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Social Impact Bonds in South Africa report.
Community Coordinator

The majority of South Africa’s preschool children do not receive quality early learning services. This delays progress during formal schooling and entrenches long-term inequalities. Perhaps relatedly, South Africa’s unemployment rate registered a record level in the fourth quarter of 2020, partly accelerated by the Covid-19 pandemic. As such, Innovative thinking is required on how to best support our country’s human capital. One of the undeniable realities in the path to socioeconomic recovery is that investment in education and efforts to boost job creation is paramount.


While the state and the private sector spend billions on education annually, the country’s educational and employment outcomes remain exceptionally poor. Social Impact Bonds (SIBs) could change this. SIBs are a way of financing social welfare services that pay for results. For example, when set numbers of unemployed youths find jobs, or when a certain number of children have achieved improvements in early learning school readiness tests, investors are repaid their capital plus interest. This means investors get both a social and financial return on their investment.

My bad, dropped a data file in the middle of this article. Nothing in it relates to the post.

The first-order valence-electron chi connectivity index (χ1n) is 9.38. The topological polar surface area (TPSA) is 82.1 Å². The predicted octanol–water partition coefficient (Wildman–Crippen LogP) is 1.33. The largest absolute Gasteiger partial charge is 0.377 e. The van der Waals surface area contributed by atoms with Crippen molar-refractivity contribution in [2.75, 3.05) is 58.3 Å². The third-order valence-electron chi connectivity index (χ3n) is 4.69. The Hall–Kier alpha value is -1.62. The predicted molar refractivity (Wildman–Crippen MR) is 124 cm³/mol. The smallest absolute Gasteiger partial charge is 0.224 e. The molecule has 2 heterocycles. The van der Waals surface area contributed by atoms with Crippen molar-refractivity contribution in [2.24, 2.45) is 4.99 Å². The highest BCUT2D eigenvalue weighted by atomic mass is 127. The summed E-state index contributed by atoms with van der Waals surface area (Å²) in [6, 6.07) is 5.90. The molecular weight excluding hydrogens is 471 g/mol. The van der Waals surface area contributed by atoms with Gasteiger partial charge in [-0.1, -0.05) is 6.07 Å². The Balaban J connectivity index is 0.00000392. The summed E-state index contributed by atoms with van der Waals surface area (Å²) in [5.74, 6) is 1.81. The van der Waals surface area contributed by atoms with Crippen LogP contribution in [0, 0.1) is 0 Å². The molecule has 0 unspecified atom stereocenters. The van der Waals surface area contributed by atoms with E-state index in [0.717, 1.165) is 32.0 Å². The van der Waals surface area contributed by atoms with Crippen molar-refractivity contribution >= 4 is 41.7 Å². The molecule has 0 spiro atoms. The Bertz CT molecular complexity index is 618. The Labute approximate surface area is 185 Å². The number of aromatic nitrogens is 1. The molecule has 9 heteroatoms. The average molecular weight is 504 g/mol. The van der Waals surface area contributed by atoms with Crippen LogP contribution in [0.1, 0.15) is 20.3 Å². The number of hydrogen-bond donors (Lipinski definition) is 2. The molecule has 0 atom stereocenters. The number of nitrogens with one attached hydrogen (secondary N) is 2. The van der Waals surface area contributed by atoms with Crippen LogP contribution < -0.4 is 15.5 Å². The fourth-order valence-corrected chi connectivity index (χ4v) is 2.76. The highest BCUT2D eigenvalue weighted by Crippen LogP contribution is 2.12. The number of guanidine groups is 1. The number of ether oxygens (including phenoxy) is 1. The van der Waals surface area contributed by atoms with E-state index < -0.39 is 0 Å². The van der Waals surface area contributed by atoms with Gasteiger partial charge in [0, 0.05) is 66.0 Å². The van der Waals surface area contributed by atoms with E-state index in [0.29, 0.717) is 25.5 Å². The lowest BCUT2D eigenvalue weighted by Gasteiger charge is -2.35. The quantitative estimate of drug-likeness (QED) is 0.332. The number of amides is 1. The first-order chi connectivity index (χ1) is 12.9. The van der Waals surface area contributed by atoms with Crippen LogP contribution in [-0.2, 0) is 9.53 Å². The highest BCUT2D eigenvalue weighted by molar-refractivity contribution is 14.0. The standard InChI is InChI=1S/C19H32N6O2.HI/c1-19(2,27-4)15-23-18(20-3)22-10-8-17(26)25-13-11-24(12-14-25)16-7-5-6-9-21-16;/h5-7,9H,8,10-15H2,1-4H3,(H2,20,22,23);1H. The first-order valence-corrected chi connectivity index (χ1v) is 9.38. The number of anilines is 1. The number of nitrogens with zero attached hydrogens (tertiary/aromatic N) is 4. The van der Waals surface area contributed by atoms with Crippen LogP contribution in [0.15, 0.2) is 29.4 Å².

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The Standard Bank Tutuwa Community Foundation in partnership with Intellidex is launching a pioneering report, “Social Impact Bonds in South Africa”. This ground-breaking report provides a detailed assessment of the country’s first two SIBs that focused on early learning and youth employability and investigates the potential of using SIBs as vehicles to drive social change.

Zanele Twala, CEO of the Standard Bank Tutuwa Community Foundation says, “We are thrilled to be part of this pioneering journey—and as leaders in impact investing—we stand ready to strategically explore progressive financing mechanisms. Doing so will certainly ensure improved outcomes in the sectors where we invest.”



The first two SIBs in South Africa were launched in 2018: Bonds4Jobs and the Impact Bond Innovation Fund (IBIF). Both provided quality services to vulnerable youth and children. They demonstrate effective innovations in areas that have long suffered from poor quality service. This was driven in both cases by the pay-for-results structure, with outcomes measured and the working capital provided by investors.

We invite the media to join Intellidex's Dr Zoheb Khan and Dr Graunt Kruger as they discuss the report's findings with a panel of participants in the SIBs.

Launch Date and time: 15 April at 3pm (CAT).


Register here. The reports will be released on 15 April here.

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